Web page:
Or it can crack you. Psilocybin isn’t addictive, and there is no known lethal dose. … But these experiences can be psychologically searing, even scarring. There is evidence that terror-filled trips can cause lingering trauma or even trigger psychosis or suicide in rare cases. Looking back, I wish I had had the option of skilled support, both to get more out of the experiences and to protect me from harm. These are not trivial chemicals. Here there be dragons.”

Psychedelic mushrooms didn’t crack me when I first did them in high school, but I was guided by the ideas of many of the most inspiring psychedelic intellectuals in America, like Andrew Weil, Gordon Wassan, and many others, whom my parents had introduced me to at their Telluride Mushroom Festival. My dad proselytized for the legalization of drugs and we wrote mushroom articles and an urban mushrooms website together, among other joint mycological undertakings.

In a small but real way, psychedelics helped me feel grounded through young adulthood and beyond — not because they gave my life meaning or lead me to a religion, even paganism, as I hoped, but because they helped me accept myself (and things I don’t understand) and pay attention to what matters most to me — without judging others too much for what’s meaningful to them.

As much as the psychedelic experience gives me a sense of connectedness to people and nature, it also pushes forward a sort of inspirational loneliness — how you come and go into this world alone — but that’s okay.

At its best, the psychedelic experience brings forward the complex and ephemeral nature of life, the insanity of wild consumerism, the importance of creating a feeling of purpose for oneself. It makes me appreciate family and friends and community — as well as light, colors, temperature, and texture during the experience.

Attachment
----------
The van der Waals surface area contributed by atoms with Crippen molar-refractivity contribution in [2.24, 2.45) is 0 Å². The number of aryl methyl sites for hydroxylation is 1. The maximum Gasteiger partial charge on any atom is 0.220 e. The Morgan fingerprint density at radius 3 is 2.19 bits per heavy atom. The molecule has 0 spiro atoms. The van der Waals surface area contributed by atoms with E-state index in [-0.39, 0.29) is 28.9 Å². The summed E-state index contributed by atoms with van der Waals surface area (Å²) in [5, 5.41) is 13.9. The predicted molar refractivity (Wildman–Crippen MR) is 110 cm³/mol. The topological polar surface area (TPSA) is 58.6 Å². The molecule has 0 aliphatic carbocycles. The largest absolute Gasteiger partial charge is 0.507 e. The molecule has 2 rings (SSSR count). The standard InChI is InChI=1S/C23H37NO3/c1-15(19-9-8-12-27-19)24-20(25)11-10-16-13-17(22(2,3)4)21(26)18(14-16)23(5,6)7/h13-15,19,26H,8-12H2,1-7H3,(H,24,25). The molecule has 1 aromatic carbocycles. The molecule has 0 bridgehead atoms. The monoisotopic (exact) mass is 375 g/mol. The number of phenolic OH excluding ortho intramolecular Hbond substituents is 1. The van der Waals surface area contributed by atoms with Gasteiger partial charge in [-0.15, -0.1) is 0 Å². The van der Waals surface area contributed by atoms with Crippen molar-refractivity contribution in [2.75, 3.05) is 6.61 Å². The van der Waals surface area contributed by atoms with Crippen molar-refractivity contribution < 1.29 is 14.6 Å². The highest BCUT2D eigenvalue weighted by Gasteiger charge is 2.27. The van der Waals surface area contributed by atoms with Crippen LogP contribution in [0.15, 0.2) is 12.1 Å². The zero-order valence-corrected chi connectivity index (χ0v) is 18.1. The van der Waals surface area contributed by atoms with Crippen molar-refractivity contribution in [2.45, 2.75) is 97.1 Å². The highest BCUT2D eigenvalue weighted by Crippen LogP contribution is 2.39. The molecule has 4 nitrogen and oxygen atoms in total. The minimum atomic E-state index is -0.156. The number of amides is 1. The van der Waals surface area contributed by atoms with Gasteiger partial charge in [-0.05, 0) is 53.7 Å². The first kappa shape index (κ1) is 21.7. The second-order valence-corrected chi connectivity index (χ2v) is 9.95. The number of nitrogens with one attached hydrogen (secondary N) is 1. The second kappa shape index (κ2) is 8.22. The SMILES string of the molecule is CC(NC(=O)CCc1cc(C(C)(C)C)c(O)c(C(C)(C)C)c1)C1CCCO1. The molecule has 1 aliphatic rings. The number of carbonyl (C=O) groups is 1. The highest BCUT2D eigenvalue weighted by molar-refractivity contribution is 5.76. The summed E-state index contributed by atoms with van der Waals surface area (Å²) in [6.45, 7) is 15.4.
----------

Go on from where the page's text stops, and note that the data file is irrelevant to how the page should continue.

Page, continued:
I never ate mushrooms with a guide, but I never consume them nonchalantly either. I find a “set and setting,” a physical space and mental space, that feels comfortable — and I’ve never taken them alone. I avoid doing them if I’m depressed.

Over the years, I came to see psychedelics as a way for me to primarily have a fun (usually) experience but also a meaningful and different one with no expectation of finding anything transcendent in terms of the meaning of life. They became a tool to shake things up a bit, to reflect in a concentrated way, to assess, to see if I like myself (more or less), if I’ve been neglectful or appreciative of my incredible fortune. Years might go by between my psychedelic experiences, and that’s okay.

Psychedelic substances affect people in different ways, from fear and sadness to euphoria and elation. They don’t work for everybody and should not be taken lightly or without someone who has experience with them. As such, they are a challenge from a public policy point of view, I think, and it will take time to figure it out.

So I agree with the often-expressed worries of advocates of psychedelics that progress toward accepting the use of these substances needs to be slow and steady, not rushed, because major setbacks will occur if inevitable bad experiences or risks are blown out of proportion, eclipsing the good stuff.

That’s why we need people of different backgrounds and beliefs to talk intelligently about their own experiences — and own them.

Which brings me back to conservatives and progressives in Colorado. This is something we can agree on.

Let’s come out of the psychedelic closet together.